If it is assumed, for example, that this element 1 is the beam PTR (e.g. metal beam) of the device described with reference to FIGS. 1 to 5, which is produced at the metallization level M3, then the upper part 1010 of the appendage 101 is located at the via level V3 whereas the lower part 1011 of the appendage 101 is located at the metallization level M3.

The formation of this appendage 101, which is in fact an offset via, will be returned to in more detail below in order to explain the arrangement of these two upper and lower parts 1010 and 1011.

Specifically, as will be seen in more detail below, this appendage 101 will be produced simultaneously with the vias of the via level V3.

Thus, even though, as indicated above, there are numerous possibilities for selecting the compound(s) forming this appendage 101, it is particularly advantageous for the appendage 101 to have a composition identical to that of the vias of the integrated circuit.

Furthermore, by way of example, when the metallization levels are made of aluminum, the vias generally comprise tungsten coated with a barrier layer comprising titanium and titanium nitride.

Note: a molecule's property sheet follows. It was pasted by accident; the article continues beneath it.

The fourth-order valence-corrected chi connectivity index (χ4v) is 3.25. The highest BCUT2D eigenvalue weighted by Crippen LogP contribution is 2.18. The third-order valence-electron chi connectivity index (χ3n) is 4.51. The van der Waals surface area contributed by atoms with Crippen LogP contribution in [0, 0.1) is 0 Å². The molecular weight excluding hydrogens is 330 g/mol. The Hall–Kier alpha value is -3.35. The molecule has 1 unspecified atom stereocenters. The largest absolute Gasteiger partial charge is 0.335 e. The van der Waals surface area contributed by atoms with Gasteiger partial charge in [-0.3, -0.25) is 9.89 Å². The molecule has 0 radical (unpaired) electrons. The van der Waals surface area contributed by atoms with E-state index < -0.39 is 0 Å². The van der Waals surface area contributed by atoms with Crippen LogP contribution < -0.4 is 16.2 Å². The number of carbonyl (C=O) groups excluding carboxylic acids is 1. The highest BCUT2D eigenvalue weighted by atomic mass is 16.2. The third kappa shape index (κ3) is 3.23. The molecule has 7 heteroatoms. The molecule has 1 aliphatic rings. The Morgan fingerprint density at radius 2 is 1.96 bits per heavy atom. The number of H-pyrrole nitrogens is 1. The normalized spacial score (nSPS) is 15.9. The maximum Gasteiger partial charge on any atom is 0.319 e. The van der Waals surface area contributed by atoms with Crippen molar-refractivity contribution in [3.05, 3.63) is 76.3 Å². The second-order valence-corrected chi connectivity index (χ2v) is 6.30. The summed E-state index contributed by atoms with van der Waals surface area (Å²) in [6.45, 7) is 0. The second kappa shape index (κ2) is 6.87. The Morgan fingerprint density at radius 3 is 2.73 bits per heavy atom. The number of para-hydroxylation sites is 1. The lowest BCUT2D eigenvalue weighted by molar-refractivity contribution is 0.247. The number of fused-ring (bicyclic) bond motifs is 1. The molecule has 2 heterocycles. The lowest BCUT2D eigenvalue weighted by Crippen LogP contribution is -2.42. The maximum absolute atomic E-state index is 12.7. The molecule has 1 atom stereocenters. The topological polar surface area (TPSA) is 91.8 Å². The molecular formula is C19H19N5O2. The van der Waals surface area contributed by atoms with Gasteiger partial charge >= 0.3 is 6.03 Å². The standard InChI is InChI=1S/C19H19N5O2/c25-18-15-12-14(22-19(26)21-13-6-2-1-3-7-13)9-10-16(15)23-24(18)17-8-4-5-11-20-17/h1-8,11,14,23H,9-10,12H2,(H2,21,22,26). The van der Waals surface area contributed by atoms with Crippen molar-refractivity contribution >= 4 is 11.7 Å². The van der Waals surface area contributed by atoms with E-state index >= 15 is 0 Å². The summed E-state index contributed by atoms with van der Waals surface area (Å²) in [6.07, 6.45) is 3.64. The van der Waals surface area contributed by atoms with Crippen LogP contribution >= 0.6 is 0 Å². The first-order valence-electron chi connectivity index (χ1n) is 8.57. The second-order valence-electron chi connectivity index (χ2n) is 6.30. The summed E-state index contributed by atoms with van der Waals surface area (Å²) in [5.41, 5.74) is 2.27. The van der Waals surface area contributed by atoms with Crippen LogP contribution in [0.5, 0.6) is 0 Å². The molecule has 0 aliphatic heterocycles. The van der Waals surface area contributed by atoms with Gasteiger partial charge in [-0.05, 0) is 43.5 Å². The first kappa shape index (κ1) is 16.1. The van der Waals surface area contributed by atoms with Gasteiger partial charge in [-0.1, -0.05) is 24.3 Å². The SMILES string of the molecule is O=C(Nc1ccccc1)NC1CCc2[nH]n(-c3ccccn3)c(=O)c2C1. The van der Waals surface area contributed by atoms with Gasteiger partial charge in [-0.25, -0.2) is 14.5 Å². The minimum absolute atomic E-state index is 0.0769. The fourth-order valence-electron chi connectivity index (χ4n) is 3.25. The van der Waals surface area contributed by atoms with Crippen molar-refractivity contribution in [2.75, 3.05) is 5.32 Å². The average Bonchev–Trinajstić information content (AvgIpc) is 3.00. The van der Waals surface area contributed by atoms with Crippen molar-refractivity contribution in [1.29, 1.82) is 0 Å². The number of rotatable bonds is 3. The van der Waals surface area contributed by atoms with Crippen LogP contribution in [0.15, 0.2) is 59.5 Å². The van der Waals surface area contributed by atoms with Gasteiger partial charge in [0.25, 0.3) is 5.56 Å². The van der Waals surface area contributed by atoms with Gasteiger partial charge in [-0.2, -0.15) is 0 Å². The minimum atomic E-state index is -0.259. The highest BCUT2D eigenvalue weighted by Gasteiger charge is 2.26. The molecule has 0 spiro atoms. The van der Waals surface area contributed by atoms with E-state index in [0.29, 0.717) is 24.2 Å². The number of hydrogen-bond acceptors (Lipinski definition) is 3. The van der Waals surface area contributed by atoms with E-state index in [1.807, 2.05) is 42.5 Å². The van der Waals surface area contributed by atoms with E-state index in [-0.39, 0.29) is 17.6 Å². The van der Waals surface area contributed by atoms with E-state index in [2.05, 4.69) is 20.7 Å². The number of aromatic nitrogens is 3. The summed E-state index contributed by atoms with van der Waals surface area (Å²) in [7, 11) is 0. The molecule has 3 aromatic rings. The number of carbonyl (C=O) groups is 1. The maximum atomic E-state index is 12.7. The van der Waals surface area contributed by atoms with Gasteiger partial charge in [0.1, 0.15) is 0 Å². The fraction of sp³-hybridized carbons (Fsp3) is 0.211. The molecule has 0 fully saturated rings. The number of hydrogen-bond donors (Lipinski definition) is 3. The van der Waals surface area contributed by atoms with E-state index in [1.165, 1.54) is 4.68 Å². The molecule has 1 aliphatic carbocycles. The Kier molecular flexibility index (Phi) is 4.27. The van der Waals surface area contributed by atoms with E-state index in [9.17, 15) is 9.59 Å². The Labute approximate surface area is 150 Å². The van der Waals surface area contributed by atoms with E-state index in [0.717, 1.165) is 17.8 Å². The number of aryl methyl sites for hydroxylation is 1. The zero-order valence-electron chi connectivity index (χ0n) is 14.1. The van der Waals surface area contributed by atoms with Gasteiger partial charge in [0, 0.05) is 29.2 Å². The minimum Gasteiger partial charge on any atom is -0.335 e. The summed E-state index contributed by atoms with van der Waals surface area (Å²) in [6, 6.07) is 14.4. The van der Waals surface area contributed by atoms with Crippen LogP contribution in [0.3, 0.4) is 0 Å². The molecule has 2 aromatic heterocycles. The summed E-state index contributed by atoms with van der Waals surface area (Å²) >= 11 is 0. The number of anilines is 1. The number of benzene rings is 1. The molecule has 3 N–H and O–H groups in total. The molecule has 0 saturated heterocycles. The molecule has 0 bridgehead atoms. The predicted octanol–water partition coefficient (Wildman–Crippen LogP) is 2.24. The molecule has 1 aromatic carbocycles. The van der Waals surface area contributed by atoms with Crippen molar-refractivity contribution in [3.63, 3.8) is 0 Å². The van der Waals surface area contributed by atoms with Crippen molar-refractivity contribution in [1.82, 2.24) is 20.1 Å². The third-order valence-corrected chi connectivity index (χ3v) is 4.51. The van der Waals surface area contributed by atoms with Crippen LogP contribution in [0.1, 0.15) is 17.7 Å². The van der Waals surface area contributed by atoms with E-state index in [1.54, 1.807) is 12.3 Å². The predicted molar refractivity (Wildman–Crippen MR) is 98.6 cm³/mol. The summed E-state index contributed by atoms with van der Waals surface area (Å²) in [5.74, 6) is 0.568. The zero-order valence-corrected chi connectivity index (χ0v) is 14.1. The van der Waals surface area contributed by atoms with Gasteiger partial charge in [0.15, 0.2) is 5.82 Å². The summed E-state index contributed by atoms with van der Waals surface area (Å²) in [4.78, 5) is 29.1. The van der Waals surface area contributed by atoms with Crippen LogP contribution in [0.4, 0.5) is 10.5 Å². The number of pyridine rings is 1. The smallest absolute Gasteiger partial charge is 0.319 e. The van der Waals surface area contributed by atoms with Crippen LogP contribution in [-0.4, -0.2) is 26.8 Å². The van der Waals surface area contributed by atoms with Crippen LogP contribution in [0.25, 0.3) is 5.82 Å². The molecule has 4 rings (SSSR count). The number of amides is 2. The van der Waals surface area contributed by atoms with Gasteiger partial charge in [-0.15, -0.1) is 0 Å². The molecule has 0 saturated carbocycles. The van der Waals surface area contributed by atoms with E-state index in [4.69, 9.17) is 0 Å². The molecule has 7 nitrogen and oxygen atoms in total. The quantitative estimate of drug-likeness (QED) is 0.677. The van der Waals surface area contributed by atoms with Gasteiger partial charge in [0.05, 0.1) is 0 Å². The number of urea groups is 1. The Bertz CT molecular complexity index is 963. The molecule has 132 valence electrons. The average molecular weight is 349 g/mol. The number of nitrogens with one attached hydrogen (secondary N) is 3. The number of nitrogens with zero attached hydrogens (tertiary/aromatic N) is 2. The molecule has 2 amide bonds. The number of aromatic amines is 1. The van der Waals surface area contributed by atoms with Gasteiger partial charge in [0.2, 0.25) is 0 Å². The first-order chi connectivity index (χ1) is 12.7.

This is illustrated more precisely in FIGS. 10 and 12, which are respectively sections along the lines X-X and XII-XII of FIGS. 9 and 11.

FIG. 9 represents two elements 1 and 2 of the structure STR, each having, respectively, the ends 100 and 200 which are mobile relative to one another. Each of the two ends 100 and 200 could be mobile, or alternatively one of the two ends 100 and 200 may be fixed whereas the other is mobile. This is the case, for example, for the beam PTR and the stops BTA and BTB of the device of FIGS. 1 to 5.

Each end 100 and 200 is respectively equipped with an appendage 101, 201.

In the configuration illustrated in FIG. 9, the two appendages 101 and 201, facing one another, are spaced apart so as to prevent any electrical connection from passing through the elements 1 and 2.